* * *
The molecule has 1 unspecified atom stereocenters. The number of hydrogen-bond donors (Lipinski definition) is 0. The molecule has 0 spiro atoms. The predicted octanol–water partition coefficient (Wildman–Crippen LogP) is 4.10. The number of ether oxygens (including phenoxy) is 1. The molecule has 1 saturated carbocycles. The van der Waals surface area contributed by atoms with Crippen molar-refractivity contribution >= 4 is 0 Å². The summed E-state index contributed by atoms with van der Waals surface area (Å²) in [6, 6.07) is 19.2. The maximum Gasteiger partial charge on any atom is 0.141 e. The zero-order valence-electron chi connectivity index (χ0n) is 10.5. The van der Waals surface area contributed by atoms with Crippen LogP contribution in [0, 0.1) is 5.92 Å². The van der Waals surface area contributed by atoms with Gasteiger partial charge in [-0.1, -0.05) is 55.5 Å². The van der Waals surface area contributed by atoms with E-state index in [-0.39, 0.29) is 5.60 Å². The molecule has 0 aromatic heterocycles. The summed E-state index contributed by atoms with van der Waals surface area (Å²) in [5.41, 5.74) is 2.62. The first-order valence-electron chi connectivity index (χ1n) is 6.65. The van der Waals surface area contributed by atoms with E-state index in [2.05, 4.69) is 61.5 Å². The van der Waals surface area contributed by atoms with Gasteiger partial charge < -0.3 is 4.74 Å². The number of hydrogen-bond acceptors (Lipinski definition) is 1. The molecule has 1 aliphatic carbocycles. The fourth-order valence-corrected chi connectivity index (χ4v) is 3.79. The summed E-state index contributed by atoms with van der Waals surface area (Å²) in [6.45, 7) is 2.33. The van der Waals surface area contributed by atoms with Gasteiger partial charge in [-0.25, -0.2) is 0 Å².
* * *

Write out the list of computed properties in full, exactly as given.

The molecule has 1 unspecified atom stereocenters. The number of hydrogen-bond donors (Lipinski definition) is 0. The molecule has 0 spiro atoms. The predicted octanol–water partition coefficient (Wildman–Crippen LogP) is 4.10. The number of ether oxygens (including phenoxy) is 1. The molecule has 1 saturated carbocycles. The van der Waals surface area contributed by atoms with Crippen molar-refractivity contribution >= 4 is 0 Å². The summed E-state index contributed by atoms with van der Waals surface area (Å²) in [6, 6.07) is 19.2. The maximum Gasteiger partial charge on any atom is 0.141 e. The zero-order valence-electron chi connectivity index (χ0n) is 10.5. The van der Waals surface area contributed by atoms with Crippen LogP contribution in [0, 0.1) is 5.92 Å². The van der Waals surface area contributed by atoms with Gasteiger partial charge in [-0.1, -0.05) is 55.5 Å². The van der Waals surface area contributed by atoms with E-state index in [-0.39, 0.29) is 5.60 Å². The molecule has 0 aromatic heterocycles. The summed E-state index contributed by atoms with van der Waals surface area (Å²) in [5.41, 5.74) is 2.62. The first-order valence-electron chi connectivity index (χ1n) is 6.65. The van der Waals surface area contributed by atoms with E-state index in [2.05, 4.69) is 61.5 Å². The van der Waals surface area contributed by atoms with Gasteiger partial charge < -0.3 is 4.74 Å². The number of hydrogen-bond acceptors (Lipinski definition) is 1. The molecule has 1 aliphatic carbocycles. The fourth-order valence-corrected chi connectivity index (χ4v) is 3.79. The summed E-state index contributed by atoms with van der Waals surface area (Å²) in [6.45, 7) is 2.33. The van der Waals surface area contributed by atoms with Gasteiger partial charge in [-0.25, -0.2) is 0 Å².